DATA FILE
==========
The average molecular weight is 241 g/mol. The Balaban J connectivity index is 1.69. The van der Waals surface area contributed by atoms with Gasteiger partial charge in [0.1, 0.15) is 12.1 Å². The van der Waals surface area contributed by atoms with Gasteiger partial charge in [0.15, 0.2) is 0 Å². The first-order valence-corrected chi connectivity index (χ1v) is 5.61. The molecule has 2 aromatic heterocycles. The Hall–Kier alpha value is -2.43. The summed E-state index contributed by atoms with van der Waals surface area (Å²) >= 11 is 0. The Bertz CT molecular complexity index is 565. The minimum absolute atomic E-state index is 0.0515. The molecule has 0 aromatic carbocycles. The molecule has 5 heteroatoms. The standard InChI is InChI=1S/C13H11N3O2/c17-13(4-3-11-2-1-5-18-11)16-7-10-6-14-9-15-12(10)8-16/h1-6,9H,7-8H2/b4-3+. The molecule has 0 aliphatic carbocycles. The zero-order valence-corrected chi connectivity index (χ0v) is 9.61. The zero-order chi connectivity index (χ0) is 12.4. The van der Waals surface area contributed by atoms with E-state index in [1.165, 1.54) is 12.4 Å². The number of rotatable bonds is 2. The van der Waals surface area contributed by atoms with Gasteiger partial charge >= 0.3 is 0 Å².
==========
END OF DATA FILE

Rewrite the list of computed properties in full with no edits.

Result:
The average molecular weight is 241 g/mol. The Balaban J connectivity index is 1.69. The van der Waals surface area contributed by atoms with Gasteiger partial charge in [0.1, 0.15) is 12.1 Å². The van der Waals surface area contributed by atoms with Gasteiger partial charge in [0.15, 0.2) is 0 Å². The first-order valence-corrected chi connectivity index (χ1v) is 5.61. The molecule has 2 aromatic heterocycles. The Hall–Kier alpha value is -2.43. The summed E-state index contributed by atoms with van der Waals surface area (Å²) >= 11 is 0. The Bertz CT molecular complexity index is 565. The minimum absolute atomic E-state index is 0.0515. The molecule has 0 aromatic carbocycles. The molecule has 5 heteroatoms. The standard InChI is InChI=1S/C13H11N3O2/c17-13(4-3-11-2-1-5-18-11)16-7-10-6-14-9-15-12(10)8-16/h1-6,9H,7-8H2/b4-3+. The molecule has 0 aliphatic carbocycles. The zero-order valence-corrected chi connectivity index (χ0v) is 9.61. The zero-order chi connectivity index (χ0) is 12.4. The van der Waals surface area contributed by atoms with E-state index in [1.165, 1.54) is 12.4 Å². The number of rotatable bonds is 2. The van der Waals surface area contributed by atoms with Gasteiger partial charge >= 0.3 is 0 Å².